Fez: 3 must-see attractions
What to see in Fez?
Regarded as the Moroccan cultural capital, Fez is mostly known for its fortified Medina, which is the biggest in all of the Maghreb and home to most of its Cultural Institutions. In the Bab Jou-Jeloud district, accessible by the superb door of the same name covered in blue and green earthenware, you can stroll through the narrow Medieval streets, walk past the sublime ornamentations of the Bou Inania medersa, discover the Karaouyine mosque, one of the oldest and most prestigious in the Muslim world, or visit the Bar Batah museum, which is dedicated to the different art and traditions of the city.
The tannery district
Leather manufacturing is an ancestral art in Morocco. In Fez, the visitors will be able to observe the manufacturing process, a real show orchestrated in the manner of a ballet: The drying of hides, tanning, hanging, colouring in the tanks, until their final version in the leather goods shops.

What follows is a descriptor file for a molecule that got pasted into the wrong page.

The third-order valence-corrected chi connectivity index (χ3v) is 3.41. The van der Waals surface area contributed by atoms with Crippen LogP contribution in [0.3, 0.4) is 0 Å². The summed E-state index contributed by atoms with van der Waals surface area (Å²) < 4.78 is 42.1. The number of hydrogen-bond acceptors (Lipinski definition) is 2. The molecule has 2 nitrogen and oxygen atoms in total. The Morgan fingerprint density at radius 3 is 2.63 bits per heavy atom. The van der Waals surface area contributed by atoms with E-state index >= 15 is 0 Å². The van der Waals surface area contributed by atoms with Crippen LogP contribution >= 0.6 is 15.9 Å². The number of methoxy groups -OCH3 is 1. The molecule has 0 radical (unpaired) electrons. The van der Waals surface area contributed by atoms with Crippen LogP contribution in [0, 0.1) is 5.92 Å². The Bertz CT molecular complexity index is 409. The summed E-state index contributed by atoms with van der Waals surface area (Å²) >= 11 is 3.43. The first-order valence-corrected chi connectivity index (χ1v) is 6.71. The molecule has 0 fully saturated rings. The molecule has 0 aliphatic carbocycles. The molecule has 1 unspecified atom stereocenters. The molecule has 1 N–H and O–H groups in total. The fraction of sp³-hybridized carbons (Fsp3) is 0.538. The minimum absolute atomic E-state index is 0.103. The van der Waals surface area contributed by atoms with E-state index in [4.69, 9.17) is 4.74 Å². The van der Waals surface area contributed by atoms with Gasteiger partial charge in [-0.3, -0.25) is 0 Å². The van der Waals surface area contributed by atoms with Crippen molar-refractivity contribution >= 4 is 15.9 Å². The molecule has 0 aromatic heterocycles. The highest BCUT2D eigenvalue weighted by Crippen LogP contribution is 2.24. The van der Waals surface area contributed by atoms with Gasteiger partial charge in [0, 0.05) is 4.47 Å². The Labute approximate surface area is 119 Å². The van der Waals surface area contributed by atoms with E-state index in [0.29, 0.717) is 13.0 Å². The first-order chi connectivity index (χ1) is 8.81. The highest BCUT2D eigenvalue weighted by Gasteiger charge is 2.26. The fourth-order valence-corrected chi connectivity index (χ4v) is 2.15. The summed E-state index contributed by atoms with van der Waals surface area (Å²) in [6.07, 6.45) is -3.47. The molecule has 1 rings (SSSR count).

Bou Inania Medersa, Fes
Built during the Merinids Dynasty in 1350, this religious university is well worth a detour when visiting Fez, as it is one of the only religious monuments open to all the public. The architecture and decoration of the monument are characteristic of the Moorish Arab style, with a beautiful central courtyard paved with marble and surrounded by carved wooden Moucharabiehs (a sort of oriel bay window.) Upstairs, you can still visit the rooms where the students stayed. The rules in religious boarding schools were very strict in the past. During exam periods, students were only fed with bread, olives and water. The Medersa is the largest in the city, and also serves as a Mosque for those who on Fridays, it is also the only Koranic school with a Minaret that overlooks the city.